Community reacts with kindness

  • Sunshot by Michael Hall — Dan Powell, 90, left, accepts a free meal from Southern Hart Brewing Co. employee Emily Reynolds last Thursday in Hartwell.
    Sunshot by Michael Hall — Dan Powell, 90, left, accepts a free meal from Southern Hart Brewing Co. employee Emily Reynolds last Thursday in Hartwell.
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Dan Powell didn’t know exactly why he was chosen to get a fried chicken sandwich with a side item delivered to him for free last Thursday from Southern Hart Brewing Co., but he sure was happy to have it. 

“Thank you. I’m not sure why you chose me, but I thank you,” said the 90-year-old Powell as Emily Reynolds of Southern Hart delivered the meal in a to-go box, neatly wrapped with a plastic bag. 

Powell was the beneficiary of one of the many acts of kindness permeating Hart County in the past two weeks as the community hunkers down in an attempt to stem the spread of COVID-19 in the face of an international pandemic. 

The delivery process began a few days earlier when a woman, Jackie Jones, called the brewery and told co-owner Susanne Barfield she wanted to buy a $100 gift card, but wanted it to be used to feed elderly folks who could use the meals while they self quarantined at home. Barfield was happy to oblige and said Jones has not been the only one with that mindset.  

“There have been so many random acts of kindness recently,” Barfield said.

Multiple people have called, purchased gift cards and asked that they be donated to someone who needs them, she said. 

For Barfield, some of those have gone to her kitchen staff whose hours have been limited during the pandemic response. Others have gone to help folks like Powell.

Barfield, who also set up a free babysitting service in space the restaurant has upstairs above its dining room, prior to the local emergency declaration, said the donations of food and of supplies to aid the babysitting have been heartwarming and shows her how generous Hart County is.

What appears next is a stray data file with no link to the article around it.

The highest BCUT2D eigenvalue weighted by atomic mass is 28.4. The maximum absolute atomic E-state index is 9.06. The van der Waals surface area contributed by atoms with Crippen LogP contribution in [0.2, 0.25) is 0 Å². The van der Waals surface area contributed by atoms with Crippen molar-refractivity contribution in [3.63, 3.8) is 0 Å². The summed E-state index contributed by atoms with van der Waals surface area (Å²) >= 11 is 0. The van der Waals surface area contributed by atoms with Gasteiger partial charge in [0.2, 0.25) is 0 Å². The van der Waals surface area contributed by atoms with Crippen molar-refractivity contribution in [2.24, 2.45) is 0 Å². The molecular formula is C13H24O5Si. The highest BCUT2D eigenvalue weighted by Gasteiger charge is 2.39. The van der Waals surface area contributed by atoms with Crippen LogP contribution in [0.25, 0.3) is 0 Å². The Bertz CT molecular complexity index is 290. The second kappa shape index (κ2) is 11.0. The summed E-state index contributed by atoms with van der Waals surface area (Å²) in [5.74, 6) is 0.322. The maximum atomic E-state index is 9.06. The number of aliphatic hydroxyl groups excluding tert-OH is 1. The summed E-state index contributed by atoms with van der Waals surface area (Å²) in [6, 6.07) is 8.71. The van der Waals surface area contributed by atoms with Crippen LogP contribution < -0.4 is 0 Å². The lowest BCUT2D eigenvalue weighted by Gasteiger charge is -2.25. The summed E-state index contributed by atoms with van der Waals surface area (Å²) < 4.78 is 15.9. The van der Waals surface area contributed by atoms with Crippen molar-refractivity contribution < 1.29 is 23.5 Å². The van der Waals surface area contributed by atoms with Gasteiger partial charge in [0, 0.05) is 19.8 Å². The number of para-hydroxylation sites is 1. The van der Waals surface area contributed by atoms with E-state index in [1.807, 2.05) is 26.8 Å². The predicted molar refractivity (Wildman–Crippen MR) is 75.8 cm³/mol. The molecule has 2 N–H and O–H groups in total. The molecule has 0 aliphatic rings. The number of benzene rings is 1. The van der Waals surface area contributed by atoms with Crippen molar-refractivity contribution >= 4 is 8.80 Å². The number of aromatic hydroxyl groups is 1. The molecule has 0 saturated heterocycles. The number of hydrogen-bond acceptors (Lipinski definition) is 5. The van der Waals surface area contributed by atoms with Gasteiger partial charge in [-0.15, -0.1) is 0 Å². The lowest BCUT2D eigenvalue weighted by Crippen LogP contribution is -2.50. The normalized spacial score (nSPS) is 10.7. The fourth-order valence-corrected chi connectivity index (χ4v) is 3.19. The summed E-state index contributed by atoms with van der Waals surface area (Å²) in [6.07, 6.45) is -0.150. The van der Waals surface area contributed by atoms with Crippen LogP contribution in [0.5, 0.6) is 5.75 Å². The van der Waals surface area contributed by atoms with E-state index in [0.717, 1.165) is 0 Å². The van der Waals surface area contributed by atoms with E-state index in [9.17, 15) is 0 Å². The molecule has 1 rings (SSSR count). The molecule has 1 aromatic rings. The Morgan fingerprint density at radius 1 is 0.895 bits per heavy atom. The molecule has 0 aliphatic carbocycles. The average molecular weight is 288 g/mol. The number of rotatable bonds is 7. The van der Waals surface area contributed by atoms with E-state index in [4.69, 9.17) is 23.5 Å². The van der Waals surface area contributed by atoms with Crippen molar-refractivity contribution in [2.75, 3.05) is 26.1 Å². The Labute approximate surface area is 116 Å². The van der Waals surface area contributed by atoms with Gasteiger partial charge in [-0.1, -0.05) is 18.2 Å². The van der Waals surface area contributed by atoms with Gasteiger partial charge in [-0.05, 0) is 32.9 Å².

“I don’t think we would see this in a bigger town” Barfield said.

Jones, of Hartwell, a fellow small business owner, said she wanted to both help someone in need and continue to patronize small local operations however she can.

“We were trying to wrack our brains about how we could help businesses and others who need help at the same time,” Jones said.

Most children have access to food through the school system’s culinary department, but many elderly people, those among the most vulnerable to the novel coronavirus, either can’t, or shouldn’t leave their homes, Jones said. So she decided to buy a few of them meals that could be delivered. 

“I had really hoped this would help to get other folks doing the same thing,” she said. 

Plus, she said it was a way to support a local business that is feeling the economic pain social distancing is causing by keeping people at home and out of restaurants and away from local merchants. Jones and her husband own After Hours Remodeling, a business that will be impacted as well she said.

“If you’re not supporting your local businesses, it hits two-fold,” Jones said. 

Meal delivery is also brightening the days of some children in Hart County. The Hart County Charter System is offering breakfast and lunch to children under 18 years old at elementary schools. Culinary team members, teachers and administrators realized some families couldn’t make it to the schools to pick up the meals, so they asked bus drivers to help out and deliver them. 

Miss Jenny Bartlett jumped at the chance to help out and has been delivering around a dozen meals each day from her bus through the impromptu program. 

“I know a lot of parents are working and some kids are out there home alone,” Bartlett said. “They need some nourishing food at least once a day.” 

The meals have been well received and in some cases, seeing the children is emotional for her, Bartlett said. Most children come running outside to greet her, she added. 

“They’re just grinning ear to ear, so happy, it sort of breaks your heart,” Bartlett said. 

Jeff Garner, transportation director for the school system, said six buses are running for deliveries with two drivers per bus, and “I have a long list of drivers who are eager to help. The response has been tremendous.” 

The drivers, who like other school system employees are still getting paid during the statewide school shutdown, volunteered to deliver. Garner said one came back with tears in her eyes after seeing the conditions in which a family was living. 

“There is certainly a need for this service in our community,” Garner said. 

Culinary services director Courtney Hart said she has seen so many kind acts through the pickup and delivery of daily meals to Hart County’s children and families. The effort has truly been amazing from everyone, she said.

“I think it’s great,” Hart said. “I am so thankful for everyone pushing through this.” 

She estimates between 1,000 and 1,500 breakfasts and lunches have been given out or delivered in the first week of the school shutdown. Ultimately, she said the goal is to ensure the children of Hart County are getting the nutrition they need in an uncertain time.